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Which one of the following sentences in bold is type 1 conditional 1 and which one is type 0 in the following examples?

Example 1

A: There’s something wrong with my keyboard.

B: What’s wrong?

A: I can’t refresh the webpage. Even if I press F5, I still can’t refresh it.

Example 2

A: I can't refresh my webpage.

B: Have you tried pressing F5?

A: There's something wrong with the internet, not the keyboard. I haven't even bothered to try it. Even if I press F5, I still can't refresh the webpage.

I think the first one sounds like a type 0 because it’s about situations that happen repeatedly; on the other hand, I think the second one is a type 1 because it’s talking about a specific future result (even if I press the button, there won’t be any opportunities of the pages being successfully refreshed.)

I am not sure, so I want to know why you guys think about my choice.

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  • Hello Chien, You haven't told us what your difficulty is here. Please edit to clarify why you find this task hard. I've voted to close as "needs details" because you haven't explained what your question is, you've only told us what your teacher's question is.
    – James K
    Mar 26 at 6:29
  • Already edited it. Mar 26 at 6:50

1 Answer 1

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One of the lies of English teachers is that there are 4 "types" of conditional. Note that in schools in England and the US, children aren't taught this in their English lessons, this is something that only non-natives speakers will get taught.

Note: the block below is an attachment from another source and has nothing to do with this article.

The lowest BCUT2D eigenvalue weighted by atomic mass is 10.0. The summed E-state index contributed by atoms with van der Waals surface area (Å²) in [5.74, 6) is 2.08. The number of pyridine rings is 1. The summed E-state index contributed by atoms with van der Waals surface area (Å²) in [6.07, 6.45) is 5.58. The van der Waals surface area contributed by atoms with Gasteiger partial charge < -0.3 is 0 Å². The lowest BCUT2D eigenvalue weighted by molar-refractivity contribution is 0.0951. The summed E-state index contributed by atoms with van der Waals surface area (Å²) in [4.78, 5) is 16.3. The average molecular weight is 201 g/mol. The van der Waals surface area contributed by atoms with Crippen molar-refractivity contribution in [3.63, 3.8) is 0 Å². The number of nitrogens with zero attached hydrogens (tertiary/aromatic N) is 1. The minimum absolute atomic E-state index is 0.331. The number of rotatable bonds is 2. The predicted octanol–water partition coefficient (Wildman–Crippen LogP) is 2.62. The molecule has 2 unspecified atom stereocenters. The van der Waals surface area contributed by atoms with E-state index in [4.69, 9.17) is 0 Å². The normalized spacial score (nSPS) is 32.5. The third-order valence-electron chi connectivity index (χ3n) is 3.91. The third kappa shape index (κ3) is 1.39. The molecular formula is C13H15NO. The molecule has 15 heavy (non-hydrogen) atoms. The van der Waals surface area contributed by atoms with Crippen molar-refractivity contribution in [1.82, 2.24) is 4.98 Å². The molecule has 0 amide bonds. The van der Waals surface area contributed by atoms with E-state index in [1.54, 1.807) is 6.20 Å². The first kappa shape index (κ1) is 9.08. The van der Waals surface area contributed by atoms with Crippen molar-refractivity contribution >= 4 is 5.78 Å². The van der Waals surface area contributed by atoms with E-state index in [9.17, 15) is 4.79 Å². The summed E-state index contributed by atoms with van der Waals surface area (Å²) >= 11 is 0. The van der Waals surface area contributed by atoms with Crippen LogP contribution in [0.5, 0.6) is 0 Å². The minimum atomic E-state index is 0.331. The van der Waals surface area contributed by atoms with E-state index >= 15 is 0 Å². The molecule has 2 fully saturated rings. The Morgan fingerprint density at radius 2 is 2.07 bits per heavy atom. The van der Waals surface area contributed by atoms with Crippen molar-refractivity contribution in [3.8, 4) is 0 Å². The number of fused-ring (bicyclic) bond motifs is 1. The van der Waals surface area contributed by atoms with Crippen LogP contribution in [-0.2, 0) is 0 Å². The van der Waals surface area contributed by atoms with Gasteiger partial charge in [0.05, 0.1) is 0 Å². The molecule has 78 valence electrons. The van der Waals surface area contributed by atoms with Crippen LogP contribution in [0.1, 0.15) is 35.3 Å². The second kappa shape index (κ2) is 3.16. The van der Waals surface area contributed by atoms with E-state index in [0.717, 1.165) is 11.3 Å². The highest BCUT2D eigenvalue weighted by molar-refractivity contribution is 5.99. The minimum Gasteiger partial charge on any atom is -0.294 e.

The point of teaching the four types is to note that the past tense in a conditional doesn't refer to past time, and to give a simple set of rules. Actual use is more complicated.

The structure and meaning of your two examples is identical. The use of the pronoun "it" doesn't change the meaning in the slightest. Both have a "type 0" structure. But the meaning is a hypothetical and the probable outcome.

The four types are a framework for learning, not a true fact about English grammar. They are like training wheels for your bike; useful at first, but you need to move on. If you are a B or C level speaker of English, you should probably move on from thinking about the four types of conditional. There are lots of utterances that simply don't fit.

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